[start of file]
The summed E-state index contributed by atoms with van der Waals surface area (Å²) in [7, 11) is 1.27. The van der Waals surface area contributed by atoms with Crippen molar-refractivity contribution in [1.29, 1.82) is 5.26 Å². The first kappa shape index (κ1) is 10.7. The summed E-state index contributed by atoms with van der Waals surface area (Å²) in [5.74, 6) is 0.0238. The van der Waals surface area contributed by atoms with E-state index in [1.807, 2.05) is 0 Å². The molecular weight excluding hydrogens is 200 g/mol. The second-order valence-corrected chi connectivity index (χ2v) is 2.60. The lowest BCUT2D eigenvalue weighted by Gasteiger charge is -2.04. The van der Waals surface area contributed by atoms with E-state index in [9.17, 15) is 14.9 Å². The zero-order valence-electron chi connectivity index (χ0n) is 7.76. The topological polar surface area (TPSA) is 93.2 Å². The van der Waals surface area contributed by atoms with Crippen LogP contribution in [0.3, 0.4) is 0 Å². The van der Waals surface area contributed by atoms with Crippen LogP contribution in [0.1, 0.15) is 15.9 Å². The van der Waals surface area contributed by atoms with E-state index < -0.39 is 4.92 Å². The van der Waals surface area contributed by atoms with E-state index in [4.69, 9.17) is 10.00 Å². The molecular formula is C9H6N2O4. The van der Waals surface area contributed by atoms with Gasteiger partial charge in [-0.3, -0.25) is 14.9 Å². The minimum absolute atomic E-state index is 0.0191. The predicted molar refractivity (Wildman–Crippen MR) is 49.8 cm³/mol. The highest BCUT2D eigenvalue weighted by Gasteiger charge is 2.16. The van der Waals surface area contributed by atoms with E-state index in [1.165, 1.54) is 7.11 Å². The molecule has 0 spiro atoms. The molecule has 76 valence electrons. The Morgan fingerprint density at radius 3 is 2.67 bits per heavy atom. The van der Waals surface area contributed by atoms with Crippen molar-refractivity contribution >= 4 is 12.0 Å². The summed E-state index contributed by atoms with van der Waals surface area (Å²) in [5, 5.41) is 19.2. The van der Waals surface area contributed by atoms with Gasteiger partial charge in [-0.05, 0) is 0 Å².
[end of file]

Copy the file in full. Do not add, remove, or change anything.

The summed E-state index contributed by atoms with van der Waals surface area (Å²) in [7, 11) is 1.27. The van der Waals surface area contributed by atoms with Crippen molar-refractivity contribution in [1.29, 1.82) is 5.26 Å². The first kappa shape index (κ1) is 10.7. The summed E-state index contributed by atoms with van der Waals surface area (Å²) in [5.74, 6) is 0.0238. The van der Waals surface area contributed by atoms with E-state index in [1.807, 2.05) is 0 Å². The molecular weight excluding hydrogens is 200 g/mol. The second-order valence-corrected chi connectivity index (χ2v) is 2.60. The lowest BCUT2D eigenvalue weighted by Gasteiger charge is -2.04. The van der Waals surface area contributed by atoms with E-state index in [9.17, 15) is 14.9 Å². The zero-order valence-electron chi connectivity index (χ0n) is 7.76. The topological polar surface area (TPSA) is 93.2 Å². The van der Waals surface area contributed by atoms with Crippen LogP contribution in [0.3, 0.4) is 0 Å². The van der Waals surface area contributed by atoms with Crippen LogP contribution in [0.1, 0.15) is 15.9 Å². The van der Waals surface area contributed by atoms with E-state index < -0.39 is 4.92 Å². The van der Waals surface area contributed by atoms with E-state index in [4.69, 9.17) is 10.00 Å². The molecular formula is C9H6N2O4. The van der Waals surface area contributed by atoms with Gasteiger partial charge in [-0.3, -0.25) is 14.9 Å². The minimum absolute atomic E-state index is 0.0191. The predicted molar refractivity (Wildman–Crippen MR) is 49.8 cm³/mol. The highest BCUT2D eigenvalue weighted by Gasteiger charge is 2.16. The van der Waals surface area contributed by atoms with E-state index in [1.165, 1.54) is 7.11 Å². The molecule has 0 spiro atoms. The molecule has 76 valence electrons. The Morgan fingerprint density at radius 3 is 2.67 bits per heavy atom. The van der Waals surface area contributed by atoms with Crippen molar-refractivity contribution >= 4 is 12.0 Å². The summed E-state index contributed by atoms with van der Waals surface area (Å²) in [5, 5.41) is 19.2. The van der Waals surface area contributed by atoms with Gasteiger partial charge in [-0.05, 0) is 0 Å².